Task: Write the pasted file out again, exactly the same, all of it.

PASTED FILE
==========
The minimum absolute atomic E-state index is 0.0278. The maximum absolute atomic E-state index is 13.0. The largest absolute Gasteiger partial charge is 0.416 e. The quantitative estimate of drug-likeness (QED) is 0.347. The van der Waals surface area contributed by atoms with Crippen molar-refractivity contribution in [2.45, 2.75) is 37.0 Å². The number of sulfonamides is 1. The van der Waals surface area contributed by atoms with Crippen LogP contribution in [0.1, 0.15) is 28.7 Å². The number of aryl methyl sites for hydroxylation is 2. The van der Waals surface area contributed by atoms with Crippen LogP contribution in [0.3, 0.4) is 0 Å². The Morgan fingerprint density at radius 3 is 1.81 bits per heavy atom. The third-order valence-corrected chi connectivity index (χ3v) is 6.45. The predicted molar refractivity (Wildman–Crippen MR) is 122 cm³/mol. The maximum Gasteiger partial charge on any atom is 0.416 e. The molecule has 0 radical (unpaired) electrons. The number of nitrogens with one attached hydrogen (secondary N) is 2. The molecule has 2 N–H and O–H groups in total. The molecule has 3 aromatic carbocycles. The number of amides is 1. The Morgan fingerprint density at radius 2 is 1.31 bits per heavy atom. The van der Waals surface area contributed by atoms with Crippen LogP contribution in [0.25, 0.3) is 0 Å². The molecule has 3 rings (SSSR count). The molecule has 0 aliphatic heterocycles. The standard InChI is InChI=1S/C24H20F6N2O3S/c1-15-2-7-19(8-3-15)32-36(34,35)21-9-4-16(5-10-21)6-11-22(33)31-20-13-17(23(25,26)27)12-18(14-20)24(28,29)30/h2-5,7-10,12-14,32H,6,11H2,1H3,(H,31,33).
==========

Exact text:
The minimum absolute atomic E-state index is 0.0278. The maximum absolute atomic E-state index is 13.0. The largest absolute Gasteiger partial charge is 0.416 e. The quantitative estimate of drug-likeness (QED) is 0.347. The van der Waals surface area contributed by atoms with Crippen molar-refractivity contribution in [2.45, 2.75) is 37.0 Å². The number of sulfonamides is 1. The van der Waals surface area contributed by atoms with Crippen LogP contribution in [0.1, 0.15) is 28.7 Å². The number of aryl methyl sites for hydroxylation is 2. The van der Waals surface area contributed by atoms with Crippen LogP contribution in [0.3, 0.4) is 0 Å². The Morgan fingerprint density at radius 3 is 1.81 bits per heavy atom. The third-order valence-corrected chi connectivity index (χ3v) is 6.45. The predicted molar refractivity (Wildman–Crippen MR) is 122 cm³/mol. The maximum Gasteiger partial charge on any atom is 0.416 e. The molecule has 0 radical (unpaired) electrons. The number of nitrogens with one attached hydrogen (secondary N) is 2. The molecule has 2 N–H and O–H groups in total. The molecule has 3 aromatic carbocycles. The number of amides is 1. The Morgan fingerprint density at radius 2 is 1.31 bits per heavy atom. The van der Waals surface area contributed by atoms with Crippen LogP contribution in [0.25, 0.3) is 0 Å². The molecule has 3 rings (SSSR count). The molecule has 0 aliphatic heterocycles. The standard InChI is InChI=1S/C24H20F6N2O3S/c1-15-2-7-19(8-3-15)32-36(34,35)21-9-4-16(5-10-21)6-11-22(33)31-20-13-17(23(25,26)27)12-18(14-20)24(28,29)30/h2-5,7-10,12-14,32H,6,11H2,1H3,(H,31,33).